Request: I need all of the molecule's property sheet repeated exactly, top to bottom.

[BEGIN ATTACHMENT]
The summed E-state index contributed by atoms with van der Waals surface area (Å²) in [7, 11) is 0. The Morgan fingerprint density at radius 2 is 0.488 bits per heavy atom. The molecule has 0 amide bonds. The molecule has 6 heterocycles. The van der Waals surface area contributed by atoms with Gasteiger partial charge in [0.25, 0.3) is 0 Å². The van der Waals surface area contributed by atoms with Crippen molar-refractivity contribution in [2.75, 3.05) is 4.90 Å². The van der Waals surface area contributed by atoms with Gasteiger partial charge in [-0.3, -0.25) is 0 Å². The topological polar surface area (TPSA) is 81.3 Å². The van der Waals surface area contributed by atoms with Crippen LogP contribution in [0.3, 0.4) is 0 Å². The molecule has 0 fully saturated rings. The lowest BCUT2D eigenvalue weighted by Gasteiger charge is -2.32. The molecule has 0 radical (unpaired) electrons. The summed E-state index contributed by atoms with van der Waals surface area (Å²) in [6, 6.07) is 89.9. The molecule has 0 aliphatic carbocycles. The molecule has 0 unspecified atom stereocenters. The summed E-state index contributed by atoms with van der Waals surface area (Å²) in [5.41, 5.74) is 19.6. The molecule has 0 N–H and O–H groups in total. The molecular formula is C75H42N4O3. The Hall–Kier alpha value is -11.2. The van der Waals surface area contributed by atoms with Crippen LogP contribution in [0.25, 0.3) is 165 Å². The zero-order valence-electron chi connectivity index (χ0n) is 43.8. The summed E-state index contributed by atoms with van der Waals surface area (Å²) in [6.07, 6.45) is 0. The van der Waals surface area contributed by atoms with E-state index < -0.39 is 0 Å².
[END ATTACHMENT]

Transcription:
The summed E-state index contributed by atoms with van der Waals surface area (Å²) in [7, 11) is 0. The Morgan fingerprint density at radius 2 is 0.488 bits per heavy atom. The molecule has 0 amide bonds. The molecule has 6 heterocycles. The van der Waals surface area contributed by atoms with Gasteiger partial charge in [0.25, 0.3) is 0 Å². The van der Waals surface area contributed by atoms with Crippen molar-refractivity contribution in [2.75, 3.05) is 4.90 Å². The van der Waals surface area contributed by atoms with Gasteiger partial charge in [-0.3, -0.25) is 0 Å². The topological polar surface area (TPSA) is 81.3 Å². The van der Waals surface area contributed by atoms with Crippen LogP contribution in [0.3, 0.4) is 0 Å². The molecule has 0 fully saturated rings. The lowest BCUT2D eigenvalue weighted by Gasteiger charge is -2.32. The molecule has 0 radical (unpaired) electrons. The summed E-state index contributed by atoms with van der Waals surface area (Å²) in [6, 6.07) is 89.9. The molecule has 0 aliphatic carbocycles. The molecule has 0 unspecified atom stereocenters. The summed E-state index contributed by atoms with van der Waals surface area (Å²) in [5.41, 5.74) is 19.6. The molecule has 0 N–H and O–H groups in total. The molecular formula is C75H42N4O3. The Hall–Kier alpha value is -11.2. The van der Waals surface area contributed by atoms with Crippen LogP contribution in [0.25, 0.3) is 165 Å². The zero-order valence-electron chi connectivity index (χ0n) is 43.8. The summed E-state index contributed by atoms with van der Waals surface area (Å²) in [6.07, 6.45) is 0. The van der Waals surface area contributed by atoms with E-state index < -0.39 is 0 Å².